There’s no good reason for sci-fi thriller Ravagers to be as dull as it is. Even setting aside the lively cast—more on that in a minute—the picture features a serviceable postapocalyptic storyline, in which gangs of violent people called ravagers prey on settlements of vulnerable people to steal food and other supplies. The underlying premise holds that something poisoned the world’s water, making it nearly impossible to grow new food, so everyone still alive competes for resources. Though hardly new, shouldn’t these concepts be enough for a passable mixture of pulpy adventure and social commentary? Before you answer that question, let’s get back to the cast: Ravagers stars Richard Harris, and supporting him in much smaller roles are Ernest Borgnine, Art Carney, Seymour Cassel, Anthony James, and Woody Strode. That lineup explains why Ravagers isn’t a total waste of time, even though the actors are squandered as badly as the potential of the storyline.
Set in the near future, Ravagers begins with Falk (Harris) bringing precious food back to his companion, Miriam (Alana Hamilton), who dreams of someday finding a place called Genesis, where food is rumored to grow. Alas, ravagers led by a vile leader (Anthony James) followed Falk to his hiding place, so they rape and murder Miriam, leaving Falk for dead. He survives and exacts some revenge, then flees into the countryside with the ravagers in pursuit. Falk meets assorted benevolent people until stumbling across an installation supervised by Rann (Borgnine), who clashes with Falk over strategies for holding the outside world at bay.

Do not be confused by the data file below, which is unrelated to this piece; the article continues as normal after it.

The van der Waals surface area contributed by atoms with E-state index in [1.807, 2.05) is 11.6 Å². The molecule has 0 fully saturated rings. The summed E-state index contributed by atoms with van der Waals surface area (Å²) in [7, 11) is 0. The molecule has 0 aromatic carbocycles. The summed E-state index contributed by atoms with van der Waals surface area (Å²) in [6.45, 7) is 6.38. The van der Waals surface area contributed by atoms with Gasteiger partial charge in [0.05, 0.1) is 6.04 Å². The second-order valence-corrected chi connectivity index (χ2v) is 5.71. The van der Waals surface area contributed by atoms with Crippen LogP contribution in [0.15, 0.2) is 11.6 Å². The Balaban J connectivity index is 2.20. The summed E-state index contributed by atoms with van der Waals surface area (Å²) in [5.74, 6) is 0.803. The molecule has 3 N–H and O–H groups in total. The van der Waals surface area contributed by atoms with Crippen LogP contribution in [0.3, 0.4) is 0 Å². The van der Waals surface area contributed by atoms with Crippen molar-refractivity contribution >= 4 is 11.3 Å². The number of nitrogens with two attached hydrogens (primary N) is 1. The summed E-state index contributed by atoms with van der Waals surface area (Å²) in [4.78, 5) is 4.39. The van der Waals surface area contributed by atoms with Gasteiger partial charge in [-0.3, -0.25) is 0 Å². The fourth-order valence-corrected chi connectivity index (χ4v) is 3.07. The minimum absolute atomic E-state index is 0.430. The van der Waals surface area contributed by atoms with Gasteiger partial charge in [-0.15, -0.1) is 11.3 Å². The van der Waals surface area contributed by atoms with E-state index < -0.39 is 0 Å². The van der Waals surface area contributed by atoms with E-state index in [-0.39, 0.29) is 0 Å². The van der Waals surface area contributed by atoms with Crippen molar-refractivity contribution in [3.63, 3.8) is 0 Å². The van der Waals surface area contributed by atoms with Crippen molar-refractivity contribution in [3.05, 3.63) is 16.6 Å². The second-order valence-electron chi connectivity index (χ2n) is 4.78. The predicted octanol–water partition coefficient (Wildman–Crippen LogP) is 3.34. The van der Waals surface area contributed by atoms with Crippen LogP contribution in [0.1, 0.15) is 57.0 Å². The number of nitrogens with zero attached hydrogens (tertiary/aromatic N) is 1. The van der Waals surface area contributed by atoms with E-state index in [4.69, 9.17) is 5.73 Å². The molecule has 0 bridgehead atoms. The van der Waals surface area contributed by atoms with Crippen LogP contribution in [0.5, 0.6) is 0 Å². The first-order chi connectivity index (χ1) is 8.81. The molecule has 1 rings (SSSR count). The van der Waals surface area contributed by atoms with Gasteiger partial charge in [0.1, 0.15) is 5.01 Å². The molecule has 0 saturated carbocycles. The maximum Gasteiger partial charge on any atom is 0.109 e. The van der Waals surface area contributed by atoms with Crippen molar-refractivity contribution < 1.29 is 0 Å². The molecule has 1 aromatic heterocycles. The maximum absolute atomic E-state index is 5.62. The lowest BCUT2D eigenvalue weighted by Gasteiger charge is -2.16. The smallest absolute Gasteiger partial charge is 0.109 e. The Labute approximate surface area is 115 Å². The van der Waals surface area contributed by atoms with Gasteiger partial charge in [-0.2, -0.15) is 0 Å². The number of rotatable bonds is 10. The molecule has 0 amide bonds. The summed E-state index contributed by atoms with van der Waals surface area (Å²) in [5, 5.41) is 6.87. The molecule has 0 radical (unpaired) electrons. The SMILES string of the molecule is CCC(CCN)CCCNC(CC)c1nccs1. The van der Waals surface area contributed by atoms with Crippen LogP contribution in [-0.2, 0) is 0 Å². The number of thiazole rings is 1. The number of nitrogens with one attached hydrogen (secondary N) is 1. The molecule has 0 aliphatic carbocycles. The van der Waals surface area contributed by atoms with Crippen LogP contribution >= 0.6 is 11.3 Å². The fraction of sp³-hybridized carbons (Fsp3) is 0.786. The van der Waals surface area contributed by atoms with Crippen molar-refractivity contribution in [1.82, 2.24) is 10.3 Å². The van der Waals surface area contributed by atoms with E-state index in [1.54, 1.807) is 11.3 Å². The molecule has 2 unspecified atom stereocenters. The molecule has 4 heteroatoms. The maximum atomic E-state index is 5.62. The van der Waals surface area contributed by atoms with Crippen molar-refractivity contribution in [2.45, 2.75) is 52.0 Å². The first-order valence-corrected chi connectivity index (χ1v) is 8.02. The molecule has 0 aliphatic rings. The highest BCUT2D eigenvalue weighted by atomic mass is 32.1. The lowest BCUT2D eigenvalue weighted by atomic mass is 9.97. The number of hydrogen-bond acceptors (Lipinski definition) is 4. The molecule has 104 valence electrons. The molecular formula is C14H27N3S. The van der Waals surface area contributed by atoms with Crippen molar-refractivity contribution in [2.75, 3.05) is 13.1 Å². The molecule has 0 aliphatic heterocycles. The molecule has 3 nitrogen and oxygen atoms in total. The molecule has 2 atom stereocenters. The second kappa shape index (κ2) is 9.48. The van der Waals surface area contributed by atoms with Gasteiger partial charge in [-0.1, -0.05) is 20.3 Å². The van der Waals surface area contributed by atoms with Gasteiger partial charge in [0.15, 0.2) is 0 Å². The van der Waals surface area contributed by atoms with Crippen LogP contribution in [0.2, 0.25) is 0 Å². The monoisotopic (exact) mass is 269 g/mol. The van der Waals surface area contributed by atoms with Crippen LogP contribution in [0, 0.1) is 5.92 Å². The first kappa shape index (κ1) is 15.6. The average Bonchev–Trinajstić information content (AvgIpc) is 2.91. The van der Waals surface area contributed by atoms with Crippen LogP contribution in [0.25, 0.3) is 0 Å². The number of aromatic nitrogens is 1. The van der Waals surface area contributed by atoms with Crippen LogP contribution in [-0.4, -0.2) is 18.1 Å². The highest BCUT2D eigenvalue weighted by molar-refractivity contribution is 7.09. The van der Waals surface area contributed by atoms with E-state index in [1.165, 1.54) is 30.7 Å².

Some of the film’s episodes are more interesting than others, but the pacing is glacial and the movie is nearly over before Rann appears. Yet the shape of the narrative isn’t the worst problem plaguing Ravagers. In nearly every scene, actors stand still with their faces blank, as if they’re waiting for director Richard Compton to give them something to do or say. The movie’s script is so enervated that character development is nonexistent, with people defined by their situations instead of their personalities. This sort of one-dimensional approach can work in fast-paced movies, but it’s deadly for slow-paced movies like Ravagers. Adding to the onscreen lethargy are vapid turns by Stewart and nominal leading lady Ann Turkel. Ravagers is more or less coherent, but as goes Harris’ performance—a wispy suggestion of what he might have done with a proper screenplay—so goes the whole disappointing picture.